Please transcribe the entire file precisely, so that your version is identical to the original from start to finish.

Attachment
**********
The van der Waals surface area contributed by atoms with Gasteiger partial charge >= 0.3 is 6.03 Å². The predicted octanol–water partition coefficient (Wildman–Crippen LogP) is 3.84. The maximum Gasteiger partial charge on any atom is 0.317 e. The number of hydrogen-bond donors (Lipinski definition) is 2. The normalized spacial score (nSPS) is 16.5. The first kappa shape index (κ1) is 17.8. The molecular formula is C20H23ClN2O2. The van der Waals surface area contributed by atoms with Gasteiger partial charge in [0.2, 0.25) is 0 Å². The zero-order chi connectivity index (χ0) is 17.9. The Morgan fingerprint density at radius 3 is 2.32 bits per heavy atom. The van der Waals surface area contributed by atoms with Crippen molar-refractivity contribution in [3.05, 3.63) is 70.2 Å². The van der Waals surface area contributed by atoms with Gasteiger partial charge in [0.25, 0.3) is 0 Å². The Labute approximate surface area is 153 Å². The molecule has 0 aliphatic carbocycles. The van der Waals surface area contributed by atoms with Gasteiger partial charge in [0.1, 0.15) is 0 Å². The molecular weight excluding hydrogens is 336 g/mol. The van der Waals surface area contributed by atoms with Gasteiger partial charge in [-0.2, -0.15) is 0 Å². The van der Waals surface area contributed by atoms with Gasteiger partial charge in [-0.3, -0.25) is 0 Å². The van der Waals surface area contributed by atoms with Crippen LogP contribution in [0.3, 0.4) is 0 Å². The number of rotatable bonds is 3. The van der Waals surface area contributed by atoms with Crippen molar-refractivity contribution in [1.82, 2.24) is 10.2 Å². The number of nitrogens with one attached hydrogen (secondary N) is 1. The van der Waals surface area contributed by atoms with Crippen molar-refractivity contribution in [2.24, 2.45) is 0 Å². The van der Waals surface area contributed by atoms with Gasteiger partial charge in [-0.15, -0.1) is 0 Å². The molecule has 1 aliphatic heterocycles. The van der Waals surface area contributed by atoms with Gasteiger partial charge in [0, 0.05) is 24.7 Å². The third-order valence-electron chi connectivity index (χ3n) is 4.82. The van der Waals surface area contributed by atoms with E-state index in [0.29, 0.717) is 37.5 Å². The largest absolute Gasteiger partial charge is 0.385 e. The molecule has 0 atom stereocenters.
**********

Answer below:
The van der Waals surface area contributed by atoms with Gasteiger partial charge >= 0.3 is 6.03 Å². The predicted octanol–water partition coefficient (Wildman–Crippen LogP) is 3.84. The maximum Gasteiger partial charge on any atom is 0.317 e. The number of hydrogen-bond donors (Lipinski definition) is 2. The normalized spacial score (nSPS) is 16.5. The first kappa shape index (κ1) is 17.8. The molecular formula is C20H23ClN2O2. The van der Waals surface area contributed by atoms with Gasteiger partial charge in [0.2, 0.25) is 0 Å². The zero-order chi connectivity index (χ0) is 17.9. The Morgan fingerprint density at radius 3 is 2.32 bits per heavy atom. The van der Waals surface area contributed by atoms with Crippen molar-refractivity contribution in [3.05, 3.63) is 70.2 Å². The van der Waals surface area contributed by atoms with Gasteiger partial charge in [0.25, 0.3) is 0 Å². The Labute approximate surface area is 153 Å². The molecule has 0 aliphatic carbocycles. The van der Waals surface area contributed by atoms with Gasteiger partial charge in [0.1, 0.15) is 0 Å². The molecular weight excluding hydrogens is 336 g/mol. The van der Waals surface area contributed by atoms with Gasteiger partial charge in [-0.2, -0.15) is 0 Å². The van der Waals surface area contributed by atoms with Gasteiger partial charge in [-0.3, -0.25) is 0 Å². The van der Waals surface area contributed by atoms with Crippen LogP contribution in [0.3, 0.4) is 0 Å². The number of rotatable bonds is 3. The van der Waals surface area contributed by atoms with Crippen molar-refractivity contribution in [1.82, 2.24) is 10.2 Å². The number of nitrogens with one attached hydrogen (secondary N) is 1. The van der Waals surface area contributed by atoms with Crippen molar-refractivity contribution in [2.24, 2.45) is 0 Å². The van der Waals surface area contributed by atoms with Gasteiger partial charge in [-0.15, -0.1) is 0 Å². The molecule has 1 aliphatic heterocycles. The van der Waals surface area contributed by atoms with Gasteiger partial charge in [0, 0.05) is 24.7 Å². The third-order valence-electron chi connectivity index (χ3n) is 4.82. The van der Waals surface area contributed by atoms with E-state index in [0.29, 0.717) is 37.5 Å². The largest absolute Gasteiger partial charge is 0.385 e. The molecule has 0 atom stereocenters.